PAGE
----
Tony Scott was the first director that made me pay attention to directors.
I was 15 when “True Romance” came out, and I remember watching the credits afterward to find out who directed it. I understood that movies were big productions with lots of moving pieces, but it was one of the first times I understood how a director could put his personal stamp on a movie. When I found out “True Romance” was made by the same guy who made “Top Gun,” “Days of Thunder” and “The Last Boy Scout,” I realized I was a huge fan of Tony Scott. Scott died Sunday in Los Angeles after jumping off a bridge; reports today say he had been diagnosed with inoperable brain cancer.
I always admired Scott’s slick visual style and cinematic compositions. There’s a climactic scene in “The Fan,” a 1996 baseball thriller starring Robert DeNiro as a deranged sports fanatic obsessed with a pro ball player played by Wesley Snipes, where a baseball game is played in what looks like the middle of a typhoon. Baseball games, of course, get called for rain. But Scott didn’t let that minor quibble get in the way of a good looking scene.
As he got older he continued to evolve, using more jump cuts and erratic editing choices in his storytelling. “Enemy of the State,” Scott’s 1998 techno spy thriller starring Will Smith, utilizes all manner of quick cuts and various cameras and film stocks, but in 2004′s “Man on Fire” — one of Scott’s five collaborations with Denzel Washington — he goes truly off the deep end, employing the use of subtitles that pop and zoom and dance across the screen like they have lives of their own. The berserk 2005 bounty hunter pic “Domino” is even crazier, its wild editing and themes of media overload on par with Oliver Stone’s “Natural Born Killers.”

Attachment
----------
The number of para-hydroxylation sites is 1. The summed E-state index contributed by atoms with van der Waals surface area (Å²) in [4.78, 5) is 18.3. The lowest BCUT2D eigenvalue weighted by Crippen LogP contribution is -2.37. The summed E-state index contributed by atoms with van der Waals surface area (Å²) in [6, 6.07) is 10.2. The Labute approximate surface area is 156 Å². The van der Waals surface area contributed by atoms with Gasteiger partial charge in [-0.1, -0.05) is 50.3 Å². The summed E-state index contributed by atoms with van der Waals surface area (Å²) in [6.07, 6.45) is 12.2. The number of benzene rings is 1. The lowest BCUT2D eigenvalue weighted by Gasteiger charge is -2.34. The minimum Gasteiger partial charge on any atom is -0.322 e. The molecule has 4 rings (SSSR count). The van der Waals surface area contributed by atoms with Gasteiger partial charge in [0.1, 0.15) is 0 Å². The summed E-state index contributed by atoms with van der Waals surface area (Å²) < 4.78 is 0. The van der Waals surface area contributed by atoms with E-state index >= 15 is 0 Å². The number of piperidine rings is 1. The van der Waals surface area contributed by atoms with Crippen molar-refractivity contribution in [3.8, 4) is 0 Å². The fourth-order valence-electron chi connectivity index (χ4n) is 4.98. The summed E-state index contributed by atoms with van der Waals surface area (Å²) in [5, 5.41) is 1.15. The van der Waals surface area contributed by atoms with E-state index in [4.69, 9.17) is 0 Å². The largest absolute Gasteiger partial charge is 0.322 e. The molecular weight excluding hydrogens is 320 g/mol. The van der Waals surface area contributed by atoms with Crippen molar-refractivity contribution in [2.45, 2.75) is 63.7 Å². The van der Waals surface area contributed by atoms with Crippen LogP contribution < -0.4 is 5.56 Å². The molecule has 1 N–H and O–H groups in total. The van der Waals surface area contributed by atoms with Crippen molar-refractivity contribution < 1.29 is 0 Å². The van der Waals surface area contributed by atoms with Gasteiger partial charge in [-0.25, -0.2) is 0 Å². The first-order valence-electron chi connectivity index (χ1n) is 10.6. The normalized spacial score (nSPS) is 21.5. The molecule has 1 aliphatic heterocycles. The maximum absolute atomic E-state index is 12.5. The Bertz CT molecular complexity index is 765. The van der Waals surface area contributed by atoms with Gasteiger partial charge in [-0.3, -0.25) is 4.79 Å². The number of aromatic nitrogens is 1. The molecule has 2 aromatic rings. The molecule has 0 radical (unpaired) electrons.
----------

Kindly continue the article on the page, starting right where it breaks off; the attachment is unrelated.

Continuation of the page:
Tony Scott made movies for guys, testosterone-fueled action movies that looked cool and played well to summer audiences. In the ranks of other masters of Guy Cinema, his films weren’t as cerebral or probing as the works of Michael Mann, but they weren’t dumb or offensively lugheaded like Michael Bay’s movies. Scott’s films were smart, efficient showcases of technical mastery that aimed to please and rarely disappointed. His movies weren’t deep, but they were several notches above shallow.
“Top Gun” was Scott’s highest-grossing and most influential work, as it largely set the tone for the modern blockbuster era. But the great “True Romance” will always be my favorite of his films, and the movie that largely shaped my movie worldview. It’s a cool, crackling male fantasy that explodes with tension and features essential performances from Christian Slater, Patricia Arquette, Christopher Walken, Dennis Hopper, Brad Pitt, Gary Oldman and more. It combes his visual flare and action sensibilities with the wit and grit of screenwriter Quentin Tarantino, and in my eyes it’s his best work. He will be missed.